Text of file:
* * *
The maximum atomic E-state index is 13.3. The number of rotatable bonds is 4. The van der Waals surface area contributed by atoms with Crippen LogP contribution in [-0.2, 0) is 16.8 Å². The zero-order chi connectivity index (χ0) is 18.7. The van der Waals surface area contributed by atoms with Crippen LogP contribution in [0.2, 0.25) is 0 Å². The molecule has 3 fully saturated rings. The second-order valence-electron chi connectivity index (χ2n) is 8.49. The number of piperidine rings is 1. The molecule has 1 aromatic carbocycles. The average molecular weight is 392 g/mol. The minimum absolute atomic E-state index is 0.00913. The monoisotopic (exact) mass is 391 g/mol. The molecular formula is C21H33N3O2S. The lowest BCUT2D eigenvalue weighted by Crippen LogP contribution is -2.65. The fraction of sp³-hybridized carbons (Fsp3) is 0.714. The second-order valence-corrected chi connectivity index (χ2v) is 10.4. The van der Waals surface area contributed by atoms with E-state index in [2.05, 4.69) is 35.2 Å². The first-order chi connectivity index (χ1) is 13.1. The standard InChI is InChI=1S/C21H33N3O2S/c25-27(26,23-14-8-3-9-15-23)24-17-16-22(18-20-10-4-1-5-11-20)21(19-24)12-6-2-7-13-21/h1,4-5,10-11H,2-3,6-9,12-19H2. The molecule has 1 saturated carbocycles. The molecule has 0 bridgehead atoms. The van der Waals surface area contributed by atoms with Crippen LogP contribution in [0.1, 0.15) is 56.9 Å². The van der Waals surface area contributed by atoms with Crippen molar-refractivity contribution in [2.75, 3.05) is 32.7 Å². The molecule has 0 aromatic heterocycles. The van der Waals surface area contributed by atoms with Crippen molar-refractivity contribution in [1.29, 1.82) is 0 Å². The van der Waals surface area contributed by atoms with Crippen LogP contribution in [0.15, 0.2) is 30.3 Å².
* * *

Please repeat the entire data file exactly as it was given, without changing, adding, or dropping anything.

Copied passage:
The maximum atomic E-state index is 13.3. The number of rotatable bonds is 4. The van der Waals surface area contributed by atoms with Crippen LogP contribution in [-0.2, 0) is 16.8 Å². The zero-order chi connectivity index (χ0) is 18.7. The van der Waals surface area contributed by atoms with Crippen LogP contribution in [0.2, 0.25) is 0 Å². The molecule has 3 fully saturated rings. The second-order valence-electron chi connectivity index (χ2n) is 8.49. The number of piperidine rings is 1. The molecule has 1 aromatic carbocycles. The average molecular weight is 392 g/mol. The minimum absolute atomic E-state index is 0.00913. The monoisotopic (exact) mass is 391 g/mol. The molecular formula is C21H33N3O2S. The lowest BCUT2D eigenvalue weighted by Crippen LogP contribution is -2.65. The fraction of sp³-hybridized carbons (Fsp3) is 0.714. The second-order valence-corrected chi connectivity index (χ2v) is 10.4. The van der Waals surface area contributed by atoms with E-state index in [2.05, 4.69) is 35.2 Å². The first-order chi connectivity index (χ1) is 13.1. The standard InChI is InChI=1S/C21H33N3O2S/c25-27(26,23-14-8-3-9-15-23)24-17-16-22(18-20-10-4-1-5-11-20)21(19-24)12-6-2-7-13-21/h1,4-5,10-11H,2-3,6-9,12-19H2. The molecule has 1 saturated carbocycles. The molecule has 0 bridgehead atoms. The van der Waals surface area contributed by atoms with Crippen LogP contribution in [0.1, 0.15) is 56.9 Å². The van der Waals surface area contributed by atoms with Crippen molar-refractivity contribution in [2.75, 3.05) is 32.7 Å². The molecule has 0 aromatic heterocycles. The van der Waals surface area contributed by atoms with Crippen molar-refractivity contribution in [1.29, 1.82) is 0 Å². The van der Waals surface area contributed by atoms with Crippen LogP contribution in [0.15, 0.2) is 30.3 Å².